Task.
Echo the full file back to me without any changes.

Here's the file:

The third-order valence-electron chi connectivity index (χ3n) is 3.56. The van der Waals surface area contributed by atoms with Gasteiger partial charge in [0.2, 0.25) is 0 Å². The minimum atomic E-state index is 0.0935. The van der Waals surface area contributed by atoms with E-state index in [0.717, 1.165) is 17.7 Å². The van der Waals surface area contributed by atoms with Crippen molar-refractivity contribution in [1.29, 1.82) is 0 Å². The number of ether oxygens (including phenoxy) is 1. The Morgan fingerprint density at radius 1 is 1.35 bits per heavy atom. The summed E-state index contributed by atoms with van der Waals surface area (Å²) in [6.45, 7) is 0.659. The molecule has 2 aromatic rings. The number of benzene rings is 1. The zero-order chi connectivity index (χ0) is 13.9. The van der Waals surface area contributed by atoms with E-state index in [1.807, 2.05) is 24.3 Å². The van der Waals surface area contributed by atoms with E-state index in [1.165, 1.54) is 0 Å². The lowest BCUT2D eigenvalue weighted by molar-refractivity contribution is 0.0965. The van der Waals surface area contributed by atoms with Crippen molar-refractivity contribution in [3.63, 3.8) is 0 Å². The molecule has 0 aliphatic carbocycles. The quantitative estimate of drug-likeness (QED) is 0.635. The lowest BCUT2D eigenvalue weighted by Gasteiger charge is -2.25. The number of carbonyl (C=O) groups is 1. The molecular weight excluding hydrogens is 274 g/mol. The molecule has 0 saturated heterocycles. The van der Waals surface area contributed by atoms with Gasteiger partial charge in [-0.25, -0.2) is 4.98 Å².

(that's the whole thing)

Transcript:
The third-order valence-electron chi connectivity index (χ3n) is 3.56. The van der Waals surface area contributed by atoms with Gasteiger partial charge in [0.2, 0.25) is 0 Å². The minimum atomic E-state index is 0.0935. The van der Waals surface area contributed by atoms with E-state index in [0.717, 1.165) is 17.7 Å². The van der Waals surface area contributed by atoms with Crippen molar-refractivity contribution in [1.29, 1.82) is 0 Å². The number of ether oxygens (including phenoxy) is 1. The Morgan fingerprint density at radius 1 is 1.35 bits per heavy atom. The summed E-state index contributed by atoms with van der Waals surface area (Å²) in [6.45, 7) is 0.659. The molecule has 2 aromatic rings. The number of benzene rings is 1. The zero-order chi connectivity index (χ0) is 13.9. The van der Waals surface area contributed by atoms with E-state index in [1.807, 2.05) is 24.3 Å². The van der Waals surface area contributed by atoms with E-state index in [1.165, 1.54) is 0 Å². The lowest BCUT2D eigenvalue weighted by molar-refractivity contribution is 0.0965. The van der Waals surface area contributed by atoms with Crippen molar-refractivity contribution in [3.63, 3.8) is 0 Å². The molecule has 0 aliphatic carbocycles. The quantitative estimate of drug-likeness (QED) is 0.635. The lowest BCUT2D eigenvalue weighted by Gasteiger charge is -2.25. The number of carbonyl (C=O) groups is 1. The molecular weight excluding hydrogens is 274 g/mol. The molecule has 0 saturated heterocycles. The van der Waals surface area contributed by atoms with Gasteiger partial charge in [-0.25, -0.2) is 4.98 Å².